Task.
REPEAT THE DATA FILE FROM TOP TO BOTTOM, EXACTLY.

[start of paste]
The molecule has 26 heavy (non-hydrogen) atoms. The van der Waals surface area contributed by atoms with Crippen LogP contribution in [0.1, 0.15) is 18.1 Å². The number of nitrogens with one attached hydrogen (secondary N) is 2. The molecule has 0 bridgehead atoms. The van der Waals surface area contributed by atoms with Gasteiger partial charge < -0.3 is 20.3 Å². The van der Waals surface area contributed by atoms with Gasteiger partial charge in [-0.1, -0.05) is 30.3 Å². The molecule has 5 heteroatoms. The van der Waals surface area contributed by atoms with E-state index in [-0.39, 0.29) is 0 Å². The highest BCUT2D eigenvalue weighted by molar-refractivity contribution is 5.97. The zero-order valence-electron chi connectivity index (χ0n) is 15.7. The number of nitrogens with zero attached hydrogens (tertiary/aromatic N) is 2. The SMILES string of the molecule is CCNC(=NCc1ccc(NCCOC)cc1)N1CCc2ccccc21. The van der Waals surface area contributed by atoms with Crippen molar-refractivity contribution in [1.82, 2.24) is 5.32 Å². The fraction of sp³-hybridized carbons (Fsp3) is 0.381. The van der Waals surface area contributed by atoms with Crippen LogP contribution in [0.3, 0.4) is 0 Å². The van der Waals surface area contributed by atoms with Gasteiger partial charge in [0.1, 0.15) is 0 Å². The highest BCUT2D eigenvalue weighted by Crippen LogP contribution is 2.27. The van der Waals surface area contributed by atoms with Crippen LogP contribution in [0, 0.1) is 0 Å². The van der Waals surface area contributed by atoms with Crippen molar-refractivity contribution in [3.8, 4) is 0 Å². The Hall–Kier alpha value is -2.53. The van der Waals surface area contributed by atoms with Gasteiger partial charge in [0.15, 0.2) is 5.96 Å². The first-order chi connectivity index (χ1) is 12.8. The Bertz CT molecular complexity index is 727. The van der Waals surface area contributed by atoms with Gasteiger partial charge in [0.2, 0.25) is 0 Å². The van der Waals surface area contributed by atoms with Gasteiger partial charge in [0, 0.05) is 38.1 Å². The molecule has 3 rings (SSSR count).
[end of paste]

The molecule has 26 heavy (non-hydrogen) atoms. The van der Waals surface area contributed by atoms with Crippen LogP contribution in [0.1, 0.15) is 18.1 Å². The number of nitrogens with one attached hydrogen (secondary N) is 2. The molecule has 0 bridgehead atoms. The van der Waals surface area contributed by atoms with Gasteiger partial charge < -0.3 is 20.3 Å². The van der Waals surface area contributed by atoms with Gasteiger partial charge in [-0.1, -0.05) is 30.3 Å². The molecule has 5 heteroatoms. The van der Waals surface area contributed by atoms with E-state index in [-0.39, 0.29) is 0 Å². The highest BCUT2D eigenvalue weighted by molar-refractivity contribution is 5.97. The zero-order valence-electron chi connectivity index (χ0n) is 15.7. The number of nitrogens with zero attached hydrogens (tertiary/aromatic N) is 2. The SMILES string of the molecule is CCNC(=NCc1ccc(NCCOC)cc1)N1CCc2ccccc21. The van der Waals surface area contributed by atoms with Crippen molar-refractivity contribution in [1.82, 2.24) is 5.32 Å². The fraction of sp³-hybridized carbons (Fsp3) is 0.381. The van der Waals surface area contributed by atoms with Crippen LogP contribution in [0.3, 0.4) is 0 Å². The van der Waals surface area contributed by atoms with Gasteiger partial charge in [0.1, 0.15) is 0 Å². The highest BCUT2D eigenvalue weighted by Crippen LogP contribution is 2.27. The van der Waals surface area contributed by atoms with Crippen LogP contribution in [0, 0.1) is 0 Å². The van der Waals surface area contributed by atoms with Crippen molar-refractivity contribution in [3.8, 4) is 0 Å². The Hall–Kier alpha value is -2.53. The van der Waals surface area contributed by atoms with Gasteiger partial charge in [0.15, 0.2) is 5.96 Å². The first-order chi connectivity index (χ1) is 12.8. The Bertz CT molecular complexity index is 727. The van der Waals surface area contributed by atoms with Gasteiger partial charge in [0.2, 0.25) is 0 Å². The van der Waals surface area contributed by atoms with Gasteiger partial charge in [0, 0.05) is 38.1 Å². The molecule has 3 rings (SSSR count).